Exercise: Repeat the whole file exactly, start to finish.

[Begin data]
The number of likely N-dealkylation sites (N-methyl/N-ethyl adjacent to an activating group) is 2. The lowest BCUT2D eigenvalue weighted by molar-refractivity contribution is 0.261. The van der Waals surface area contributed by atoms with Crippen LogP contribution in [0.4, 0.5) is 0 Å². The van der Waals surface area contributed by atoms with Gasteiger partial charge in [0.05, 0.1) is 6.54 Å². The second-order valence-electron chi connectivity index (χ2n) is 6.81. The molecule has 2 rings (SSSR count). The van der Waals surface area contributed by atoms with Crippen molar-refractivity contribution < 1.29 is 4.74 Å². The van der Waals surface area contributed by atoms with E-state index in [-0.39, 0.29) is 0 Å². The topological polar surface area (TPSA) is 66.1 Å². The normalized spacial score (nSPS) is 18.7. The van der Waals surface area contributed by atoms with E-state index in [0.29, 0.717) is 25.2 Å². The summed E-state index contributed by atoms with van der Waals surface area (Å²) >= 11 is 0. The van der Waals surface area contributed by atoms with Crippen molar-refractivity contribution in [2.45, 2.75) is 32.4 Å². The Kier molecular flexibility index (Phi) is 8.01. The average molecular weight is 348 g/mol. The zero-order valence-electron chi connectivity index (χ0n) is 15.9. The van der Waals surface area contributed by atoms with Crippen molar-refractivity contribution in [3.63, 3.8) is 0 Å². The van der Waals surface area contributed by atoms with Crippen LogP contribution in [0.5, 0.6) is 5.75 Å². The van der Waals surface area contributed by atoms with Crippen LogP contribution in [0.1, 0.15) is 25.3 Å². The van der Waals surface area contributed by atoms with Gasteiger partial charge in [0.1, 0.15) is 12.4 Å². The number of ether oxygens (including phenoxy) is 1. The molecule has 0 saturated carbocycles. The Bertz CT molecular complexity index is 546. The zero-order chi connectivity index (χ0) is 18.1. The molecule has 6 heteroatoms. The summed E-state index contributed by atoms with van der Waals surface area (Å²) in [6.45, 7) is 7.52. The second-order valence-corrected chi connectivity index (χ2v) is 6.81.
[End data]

The number of likely N-dealkylation sites (N-methyl/N-ethyl adjacent to an activating group) is 2. The lowest BCUT2D eigenvalue weighted by molar-refractivity contribution is 0.261. The van der Waals surface area contributed by atoms with Crippen LogP contribution in [0.4, 0.5) is 0 Å². The van der Waals surface area contributed by atoms with Gasteiger partial charge in [0.05, 0.1) is 6.54 Å². The second-order valence-electron chi connectivity index (χ2n) is 6.81. The molecule has 2 rings (SSSR count). The van der Waals surface area contributed by atoms with Crippen molar-refractivity contribution < 1.29 is 4.74 Å². The van der Waals surface area contributed by atoms with E-state index in [-0.39, 0.29) is 0 Å². The topological polar surface area (TPSA) is 66.1 Å². The normalized spacial score (nSPS) is 18.7. The van der Waals surface area contributed by atoms with E-state index in [0.29, 0.717) is 25.2 Å². The summed E-state index contributed by atoms with van der Waals surface area (Å²) >= 11 is 0. The van der Waals surface area contributed by atoms with Crippen molar-refractivity contribution in [2.45, 2.75) is 32.4 Å². The Kier molecular flexibility index (Phi) is 8.01. The average molecular weight is 348 g/mol. The zero-order valence-electron chi connectivity index (χ0n) is 15.9. The van der Waals surface area contributed by atoms with Crippen molar-refractivity contribution in [3.63, 3.8) is 0 Å². The van der Waals surface area contributed by atoms with Crippen LogP contribution in [0.5, 0.6) is 5.75 Å². The van der Waals surface area contributed by atoms with Crippen LogP contribution in [0.1, 0.15) is 25.3 Å². The van der Waals surface area contributed by atoms with Gasteiger partial charge in [0.1, 0.15) is 12.4 Å². The number of ether oxygens (including phenoxy) is 1. The molecule has 0 saturated carbocycles. The Bertz CT molecular complexity index is 546. The zero-order chi connectivity index (χ0) is 18.1. The molecule has 6 heteroatoms. The summed E-state index contributed by atoms with van der Waals surface area (Å²) in [6.45, 7) is 7.52. The second-order valence-corrected chi connectivity index (χ2v) is 6.81.